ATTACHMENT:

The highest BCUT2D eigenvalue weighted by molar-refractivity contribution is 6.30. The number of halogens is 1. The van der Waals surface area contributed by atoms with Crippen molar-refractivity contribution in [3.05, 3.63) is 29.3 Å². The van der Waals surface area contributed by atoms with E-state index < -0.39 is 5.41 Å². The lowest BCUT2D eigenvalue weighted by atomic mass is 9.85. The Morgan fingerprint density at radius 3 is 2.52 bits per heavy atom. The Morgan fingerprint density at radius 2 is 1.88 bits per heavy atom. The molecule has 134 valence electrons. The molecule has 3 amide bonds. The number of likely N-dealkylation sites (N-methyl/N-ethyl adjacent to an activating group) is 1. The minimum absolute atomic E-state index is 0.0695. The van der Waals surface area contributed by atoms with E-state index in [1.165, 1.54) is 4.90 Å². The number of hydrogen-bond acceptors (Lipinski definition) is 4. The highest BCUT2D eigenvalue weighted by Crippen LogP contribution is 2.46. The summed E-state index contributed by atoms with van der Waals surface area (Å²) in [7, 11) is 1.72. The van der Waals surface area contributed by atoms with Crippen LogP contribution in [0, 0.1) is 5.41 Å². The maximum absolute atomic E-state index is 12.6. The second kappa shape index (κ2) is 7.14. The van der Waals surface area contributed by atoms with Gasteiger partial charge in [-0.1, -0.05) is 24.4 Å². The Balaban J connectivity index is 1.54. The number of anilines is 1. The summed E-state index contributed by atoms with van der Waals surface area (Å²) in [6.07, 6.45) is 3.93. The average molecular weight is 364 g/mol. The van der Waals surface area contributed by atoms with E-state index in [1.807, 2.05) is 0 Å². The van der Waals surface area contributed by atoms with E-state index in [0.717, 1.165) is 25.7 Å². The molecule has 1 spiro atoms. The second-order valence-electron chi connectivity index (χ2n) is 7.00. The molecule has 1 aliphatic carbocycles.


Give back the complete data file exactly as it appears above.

The highest BCUT2D eigenvalue weighted by molar-refractivity contribution is 6.30. The number of halogens is 1. The van der Waals surface area contributed by atoms with Crippen molar-refractivity contribution in [3.05, 3.63) is 29.3 Å². The van der Waals surface area contributed by atoms with E-state index < -0.39 is 5.41 Å². The lowest BCUT2D eigenvalue weighted by atomic mass is 9.85. The Morgan fingerprint density at radius 3 is 2.52 bits per heavy atom. The Morgan fingerprint density at radius 2 is 1.88 bits per heavy atom. The molecule has 134 valence electrons. The molecule has 3 amide bonds. The number of likely N-dealkylation sites (N-methyl/N-ethyl adjacent to an activating group) is 1. The minimum absolute atomic E-state index is 0.0695. The van der Waals surface area contributed by atoms with E-state index in [1.165, 1.54) is 4.90 Å². The number of hydrogen-bond acceptors (Lipinski definition) is 4. The highest BCUT2D eigenvalue weighted by Crippen LogP contribution is 2.46. The summed E-state index contributed by atoms with van der Waals surface area (Å²) in [7, 11) is 1.72. The van der Waals surface area contributed by atoms with Crippen LogP contribution in [0, 0.1) is 5.41 Å². The maximum absolute atomic E-state index is 12.6. The second kappa shape index (κ2) is 7.14. The van der Waals surface area contributed by atoms with Gasteiger partial charge in [-0.1, -0.05) is 24.4 Å². The Balaban J connectivity index is 1.54. The number of anilines is 1. The summed E-state index contributed by atoms with van der Waals surface area (Å²) in [6.07, 6.45) is 3.93. The average molecular weight is 364 g/mol. The van der Waals surface area contributed by atoms with E-state index in [1.807, 2.05) is 0 Å². The van der Waals surface area contributed by atoms with E-state index in [0.717, 1.165) is 25.7 Å². The molecule has 1 spiro atoms. The second-order valence-electron chi connectivity index (χ2n) is 7.00. The molecule has 1 aliphatic carbocycles.